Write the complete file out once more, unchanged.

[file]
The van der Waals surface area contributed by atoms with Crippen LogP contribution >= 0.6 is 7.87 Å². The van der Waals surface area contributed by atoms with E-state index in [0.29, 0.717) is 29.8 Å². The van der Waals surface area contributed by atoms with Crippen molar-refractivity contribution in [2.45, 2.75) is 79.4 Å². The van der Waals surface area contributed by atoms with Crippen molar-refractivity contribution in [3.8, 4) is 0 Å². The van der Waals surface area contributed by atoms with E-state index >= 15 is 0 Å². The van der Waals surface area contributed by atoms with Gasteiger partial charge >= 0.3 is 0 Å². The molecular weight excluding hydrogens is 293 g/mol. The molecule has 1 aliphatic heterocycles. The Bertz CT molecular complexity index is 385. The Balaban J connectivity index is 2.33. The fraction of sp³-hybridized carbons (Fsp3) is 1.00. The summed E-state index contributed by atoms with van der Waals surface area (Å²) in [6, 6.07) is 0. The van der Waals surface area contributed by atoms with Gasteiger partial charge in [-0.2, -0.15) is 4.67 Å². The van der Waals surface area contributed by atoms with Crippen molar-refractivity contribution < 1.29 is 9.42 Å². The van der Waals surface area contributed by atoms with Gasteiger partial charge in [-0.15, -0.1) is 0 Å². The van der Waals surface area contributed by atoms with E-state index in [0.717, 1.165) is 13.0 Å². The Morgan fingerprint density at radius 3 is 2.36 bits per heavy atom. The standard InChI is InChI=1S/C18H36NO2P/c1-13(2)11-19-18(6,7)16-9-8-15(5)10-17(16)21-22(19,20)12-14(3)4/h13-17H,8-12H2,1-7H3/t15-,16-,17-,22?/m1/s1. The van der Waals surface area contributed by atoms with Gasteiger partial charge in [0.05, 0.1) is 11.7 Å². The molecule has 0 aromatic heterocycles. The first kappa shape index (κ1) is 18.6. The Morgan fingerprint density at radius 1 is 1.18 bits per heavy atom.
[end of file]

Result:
The van der Waals surface area contributed by atoms with Crippen LogP contribution >= 0.6 is 7.87 Å². The van der Waals surface area contributed by atoms with E-state index in [0.29, 0.717) is 29.8 Å². The van der Waals surface area contributed by atoms with Crippen molar-refractivity contribution in [2.45, 2.75) is 79.4 Å². The van der Waals surface area contributed by atoms with Crippen molar-refractivity contribution in [3.8, 4) is 0 Å². The van der Waals surface area contributed by atoms with E-state index >= 15 is 0 Å². The van der Waals surface area contributed by atoms with Gasteiger partial charge >= 0.3 is 0 Å². The molecular weight excluding hydrogens is 293 g/mol. The molecule has 1 aliphatic heterocycles. The Bertz CT molecular complexity index is 385. The Balaban J connectivity index is 2.33. The fraction of sp³-hybridized carbons (Fsp3) is 1.00. The summed E-state index contributed by atoms with van der Waals surface area (Å²) in [6, 6.07) is 0. The van der Waals surface area contributed by atoms with Gasteiger partial charge in [-0.2, -0.15) is 4.67 Å². The van der Waals surface area contributed by atoms with Crippen molar-refractivity contribution < 1.29 is 9.42 Å². The van der Waals surface area contributed by atoms with Gasteiger partial charge in [-0.15, -0.1) is 0 Å². The van der Waals surface area contributed by atoms with E-state index in [0.717, 1.165) is 13.0 Å². The Morgan fingerprint density at radius 3 is 2.36 bits per heavy atom. The standard InChI is InChI=1S/C18H36NO2P/c1-13(2)11-19-18(6,7)16-9-8-15(5)10-17(16)21-22(19,20)12-14(3)4/h13-17H,8-12H2,1-7H3/t15-,16-,17-,22?/m1/s1. The van der Waals surface area contributed by atoms with Gasteiger partial charge in [0.05, 0.1) is 11.7 Å². The molecule has 0 aromatic heterocycles. The first kappa shape index (κ1) is 18.6. The Morgan fingerprint density at radius 1 is 1.18 bits per heavy atom.